In the wake of the controversy about a GAA club handing children medals honouring an IRA terrorist, another GAA club seems keen to promote Irish republicanism amongst children.
According to an article in the Andersonstown News (2 June 2012), the O'Donovan Rossa GAC hosted an Under 10 hurling tournament at Rossa Park, Shaw's Road, in West Belfast on Monday 4 June. The tournament was for 'the inaugural Joe McKelvey Cup' and involved sixteen clubs from all over Ireland.
The Andersonstown News then explained the significance of the name Joe McKelvey, who was in fact a chief of staff of the IRA. According to the report:
The Premier Club is hosting the tournament to honour Joe McKelvey, a founding member of the club back in 1916. McKelvey died on December 8, 1922 when he was executed during the Irish Civil War. He is famously remembered for his role in the Irish Republican Army and he participated in the anti-Treaty repudiation of the authority of the Dail in March of the same year as he was execution (sic). Prior to his death he was elected to the IRA Army Executive and in April 1922 he helped command the occupation of the Four Courts in defiance of the new Irish Free State, which sparked the Irish Civil War. In June 1922 McKelvey became IRA Chief of State.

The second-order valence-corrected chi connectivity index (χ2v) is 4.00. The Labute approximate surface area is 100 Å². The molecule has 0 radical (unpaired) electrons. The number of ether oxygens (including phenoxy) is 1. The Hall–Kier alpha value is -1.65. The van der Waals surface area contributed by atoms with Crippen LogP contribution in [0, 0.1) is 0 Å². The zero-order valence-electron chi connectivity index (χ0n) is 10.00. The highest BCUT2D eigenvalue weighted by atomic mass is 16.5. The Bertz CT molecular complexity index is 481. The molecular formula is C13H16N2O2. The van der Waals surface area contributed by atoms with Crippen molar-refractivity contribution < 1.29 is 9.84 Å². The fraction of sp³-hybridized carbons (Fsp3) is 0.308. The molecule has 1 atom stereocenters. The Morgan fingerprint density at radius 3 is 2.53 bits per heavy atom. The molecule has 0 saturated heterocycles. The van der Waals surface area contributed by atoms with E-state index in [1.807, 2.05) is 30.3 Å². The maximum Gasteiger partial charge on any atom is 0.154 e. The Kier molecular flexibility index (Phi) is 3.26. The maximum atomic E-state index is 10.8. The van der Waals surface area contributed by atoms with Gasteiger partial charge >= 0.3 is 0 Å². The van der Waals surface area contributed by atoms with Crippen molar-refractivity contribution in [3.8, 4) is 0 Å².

McKelvey grew up in Belfast and joined the Irish Republican Brotherhood and the Irish Volunteers. He was also a founder member of the O'Donovan Rossa club in 1916. This was at a time when republicans established a number of GAA clubs as a recruiting ground and as a cover for other activities. During the War of Independence he commanded the Belfast brigade of the IRA and during the Civil War he fought with the Anti-Treaty IRA in Dublin. He was captured by the Free State forces when the Four Courts was taken in June 1922 and executed by a firing squad on 8 December 1922.
The GAA may talk of reaching out to unionists but they contradict that when clubs name trophies after IRA leaders such as Joe McKelvey. Their actions speak louder than their words.
It is also interesting that this was a competition for young children, as was the competition in Galbally. These GAA clubs seem determined to use their sport to endorse and reinforce militant Irish republicanism amongst another generation of impressionable children.